The Polar Bear in Art
Considering the great respect and spiritual attachment the polar bear has, I would expect it to be featured more often in Golden Age illustration.
The great white bear has been the subject of folk tales and legends told for centuries by the Inuits and other indigenous people of the Arctic. Their stories are of polar bears teaching men to hunt, a cub adopted by a childless woman and the terrifying Nanurluk, a bear the size of an iceberg.
The Norwegian folk tales tell of men transformed into bears by evil trolls, hags or witches, wandering the tundra in search of a true love who will break the spell.
Happily, two of my favourite artists provided polar bear illustrations for such tales, Kay Nielsen and Edmund Dulac.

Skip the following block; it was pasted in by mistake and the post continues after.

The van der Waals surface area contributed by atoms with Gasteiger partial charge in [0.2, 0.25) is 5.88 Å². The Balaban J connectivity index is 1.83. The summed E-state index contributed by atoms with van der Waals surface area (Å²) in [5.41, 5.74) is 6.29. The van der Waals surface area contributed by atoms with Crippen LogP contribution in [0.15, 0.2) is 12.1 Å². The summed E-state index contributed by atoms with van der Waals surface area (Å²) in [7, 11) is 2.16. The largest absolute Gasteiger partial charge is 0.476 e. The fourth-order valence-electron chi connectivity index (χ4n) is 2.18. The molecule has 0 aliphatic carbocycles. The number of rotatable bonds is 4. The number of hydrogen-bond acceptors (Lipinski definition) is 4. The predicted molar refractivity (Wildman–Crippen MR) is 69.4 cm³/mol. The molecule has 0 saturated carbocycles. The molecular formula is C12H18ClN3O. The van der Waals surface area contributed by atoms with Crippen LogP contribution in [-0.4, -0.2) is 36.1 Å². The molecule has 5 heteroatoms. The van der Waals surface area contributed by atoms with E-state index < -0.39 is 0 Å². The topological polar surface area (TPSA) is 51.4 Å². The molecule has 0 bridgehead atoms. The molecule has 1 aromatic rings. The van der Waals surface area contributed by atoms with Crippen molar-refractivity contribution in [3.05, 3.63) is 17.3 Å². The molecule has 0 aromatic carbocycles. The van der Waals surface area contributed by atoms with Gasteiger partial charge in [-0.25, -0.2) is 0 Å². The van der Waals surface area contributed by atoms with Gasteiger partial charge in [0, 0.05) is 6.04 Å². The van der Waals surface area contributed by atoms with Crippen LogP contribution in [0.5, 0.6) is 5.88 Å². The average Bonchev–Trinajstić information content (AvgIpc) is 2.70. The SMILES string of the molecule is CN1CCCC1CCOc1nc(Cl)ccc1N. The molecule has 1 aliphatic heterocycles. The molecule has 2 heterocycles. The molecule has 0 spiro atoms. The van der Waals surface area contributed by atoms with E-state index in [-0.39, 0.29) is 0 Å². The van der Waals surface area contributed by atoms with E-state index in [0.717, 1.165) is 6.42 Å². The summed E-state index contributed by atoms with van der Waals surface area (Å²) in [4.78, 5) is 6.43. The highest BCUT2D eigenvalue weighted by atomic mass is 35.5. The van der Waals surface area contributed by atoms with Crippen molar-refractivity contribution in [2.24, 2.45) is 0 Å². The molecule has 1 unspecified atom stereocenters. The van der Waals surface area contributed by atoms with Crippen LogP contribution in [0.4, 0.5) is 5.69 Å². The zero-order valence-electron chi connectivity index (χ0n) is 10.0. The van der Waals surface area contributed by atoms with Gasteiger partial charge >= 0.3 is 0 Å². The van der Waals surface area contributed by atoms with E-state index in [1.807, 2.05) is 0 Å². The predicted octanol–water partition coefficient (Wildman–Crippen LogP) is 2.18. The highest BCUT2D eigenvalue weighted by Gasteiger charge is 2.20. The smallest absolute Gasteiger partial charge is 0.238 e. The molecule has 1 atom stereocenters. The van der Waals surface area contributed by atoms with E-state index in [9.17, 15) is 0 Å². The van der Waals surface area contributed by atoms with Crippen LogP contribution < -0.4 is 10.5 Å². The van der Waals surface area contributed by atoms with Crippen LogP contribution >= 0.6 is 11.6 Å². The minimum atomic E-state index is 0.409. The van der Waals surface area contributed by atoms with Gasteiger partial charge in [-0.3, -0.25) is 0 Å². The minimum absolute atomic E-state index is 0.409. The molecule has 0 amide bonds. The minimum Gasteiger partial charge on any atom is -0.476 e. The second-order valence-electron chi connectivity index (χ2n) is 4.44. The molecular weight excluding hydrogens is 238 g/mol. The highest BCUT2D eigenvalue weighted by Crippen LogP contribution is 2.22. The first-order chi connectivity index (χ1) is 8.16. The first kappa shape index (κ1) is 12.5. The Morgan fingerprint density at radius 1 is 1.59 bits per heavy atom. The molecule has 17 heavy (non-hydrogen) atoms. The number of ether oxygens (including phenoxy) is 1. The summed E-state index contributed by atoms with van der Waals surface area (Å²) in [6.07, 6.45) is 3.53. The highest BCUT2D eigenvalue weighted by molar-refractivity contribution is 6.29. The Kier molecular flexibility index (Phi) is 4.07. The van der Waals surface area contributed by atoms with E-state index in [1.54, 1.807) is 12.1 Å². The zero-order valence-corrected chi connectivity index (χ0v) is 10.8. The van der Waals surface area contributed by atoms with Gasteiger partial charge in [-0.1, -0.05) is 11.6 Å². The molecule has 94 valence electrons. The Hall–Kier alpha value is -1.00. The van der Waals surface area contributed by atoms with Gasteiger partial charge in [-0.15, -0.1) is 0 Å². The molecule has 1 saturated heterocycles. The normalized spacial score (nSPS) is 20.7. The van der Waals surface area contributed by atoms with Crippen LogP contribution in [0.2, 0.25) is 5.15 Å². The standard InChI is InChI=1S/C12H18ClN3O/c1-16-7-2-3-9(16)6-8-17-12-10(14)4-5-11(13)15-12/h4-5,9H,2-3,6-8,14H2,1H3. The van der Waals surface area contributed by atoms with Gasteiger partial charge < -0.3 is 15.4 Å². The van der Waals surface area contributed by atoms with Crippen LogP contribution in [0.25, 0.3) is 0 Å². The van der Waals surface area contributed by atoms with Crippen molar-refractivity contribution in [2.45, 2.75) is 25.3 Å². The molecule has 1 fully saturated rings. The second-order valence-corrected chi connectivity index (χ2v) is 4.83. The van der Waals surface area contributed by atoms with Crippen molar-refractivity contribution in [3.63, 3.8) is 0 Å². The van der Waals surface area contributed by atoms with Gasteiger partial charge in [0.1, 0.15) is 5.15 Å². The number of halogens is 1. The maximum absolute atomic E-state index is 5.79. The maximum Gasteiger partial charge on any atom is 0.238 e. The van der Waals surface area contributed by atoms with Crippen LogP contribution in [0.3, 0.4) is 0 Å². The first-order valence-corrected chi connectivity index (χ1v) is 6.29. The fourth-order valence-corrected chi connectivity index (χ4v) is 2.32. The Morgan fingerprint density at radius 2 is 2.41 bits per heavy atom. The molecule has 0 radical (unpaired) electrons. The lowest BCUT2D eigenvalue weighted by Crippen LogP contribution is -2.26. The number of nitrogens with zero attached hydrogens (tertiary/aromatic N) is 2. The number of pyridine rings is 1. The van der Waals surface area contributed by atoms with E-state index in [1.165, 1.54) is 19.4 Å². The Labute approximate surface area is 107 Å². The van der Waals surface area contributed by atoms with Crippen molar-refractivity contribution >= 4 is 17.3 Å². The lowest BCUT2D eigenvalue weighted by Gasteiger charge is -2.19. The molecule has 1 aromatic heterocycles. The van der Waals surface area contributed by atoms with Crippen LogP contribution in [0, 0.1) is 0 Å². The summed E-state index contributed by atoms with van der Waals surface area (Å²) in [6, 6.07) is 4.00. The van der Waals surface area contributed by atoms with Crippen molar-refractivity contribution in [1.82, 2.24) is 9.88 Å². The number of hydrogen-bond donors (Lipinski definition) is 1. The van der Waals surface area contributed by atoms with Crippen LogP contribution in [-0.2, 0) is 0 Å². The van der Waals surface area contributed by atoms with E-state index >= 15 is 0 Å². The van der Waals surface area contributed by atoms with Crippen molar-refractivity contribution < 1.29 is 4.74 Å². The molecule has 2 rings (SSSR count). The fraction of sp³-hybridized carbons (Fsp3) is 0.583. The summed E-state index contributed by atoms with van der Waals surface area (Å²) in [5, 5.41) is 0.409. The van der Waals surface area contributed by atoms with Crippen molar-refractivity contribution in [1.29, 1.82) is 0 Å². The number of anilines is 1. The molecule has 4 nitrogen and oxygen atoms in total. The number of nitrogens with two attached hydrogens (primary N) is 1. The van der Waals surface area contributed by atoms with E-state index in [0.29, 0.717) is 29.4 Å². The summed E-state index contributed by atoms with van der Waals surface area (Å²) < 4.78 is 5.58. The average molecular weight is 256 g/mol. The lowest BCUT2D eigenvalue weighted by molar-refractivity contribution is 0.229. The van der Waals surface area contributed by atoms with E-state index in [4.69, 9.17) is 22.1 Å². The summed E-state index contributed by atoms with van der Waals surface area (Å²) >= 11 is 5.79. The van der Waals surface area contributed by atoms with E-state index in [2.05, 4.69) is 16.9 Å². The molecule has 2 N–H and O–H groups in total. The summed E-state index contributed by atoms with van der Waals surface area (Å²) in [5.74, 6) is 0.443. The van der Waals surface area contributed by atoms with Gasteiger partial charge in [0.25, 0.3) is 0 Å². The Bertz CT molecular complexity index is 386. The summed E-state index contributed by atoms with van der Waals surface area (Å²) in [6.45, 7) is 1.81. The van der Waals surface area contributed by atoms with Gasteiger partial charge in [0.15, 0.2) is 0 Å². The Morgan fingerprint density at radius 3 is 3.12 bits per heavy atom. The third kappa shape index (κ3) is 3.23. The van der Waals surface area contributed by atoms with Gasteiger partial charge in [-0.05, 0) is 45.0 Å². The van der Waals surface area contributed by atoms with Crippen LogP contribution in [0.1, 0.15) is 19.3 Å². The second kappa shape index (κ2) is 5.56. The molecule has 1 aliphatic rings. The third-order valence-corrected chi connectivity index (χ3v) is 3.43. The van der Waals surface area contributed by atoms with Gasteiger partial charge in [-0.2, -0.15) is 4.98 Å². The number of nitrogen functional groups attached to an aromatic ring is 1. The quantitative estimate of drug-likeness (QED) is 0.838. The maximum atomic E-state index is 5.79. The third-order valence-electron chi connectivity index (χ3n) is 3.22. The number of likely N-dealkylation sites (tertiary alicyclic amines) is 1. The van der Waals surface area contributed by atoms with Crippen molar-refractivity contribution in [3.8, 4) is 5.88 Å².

The first is Nielsen’s White Bear from the Norwegian folk tale, East of the Sun and West of the Moon. The bear carries his future bride to a magic castle;
“Well, mind and hold tight by my shaggy coat, and then there’s nothing to fear,” said the Bear, so she rode a long, long way.
Eventually, through determination and a knowledge of how to remove candle wax from a shirt, the girl gets a prince and the bear gets the girl.
Below is Dulac’s Snow Maiden from The Dreamer of Dreams. The hero comes across a large number of polar bears.
They came slowly towards him, quiet and majestic, slightly swinging their heavy bodies as they glided onwards.
They accompany a snow maiden, gathering broken hearts;
Everything about her was white, glistening and shining ; so shining that the human eye could hardly bear the radiance. her long white hair hung about her ; a circle of glow-worms surrounded her forehead.
To see all illustrations by Kay Nielsen and Edmund Dulac, just click on the cards below – and thanks for visiting 🙂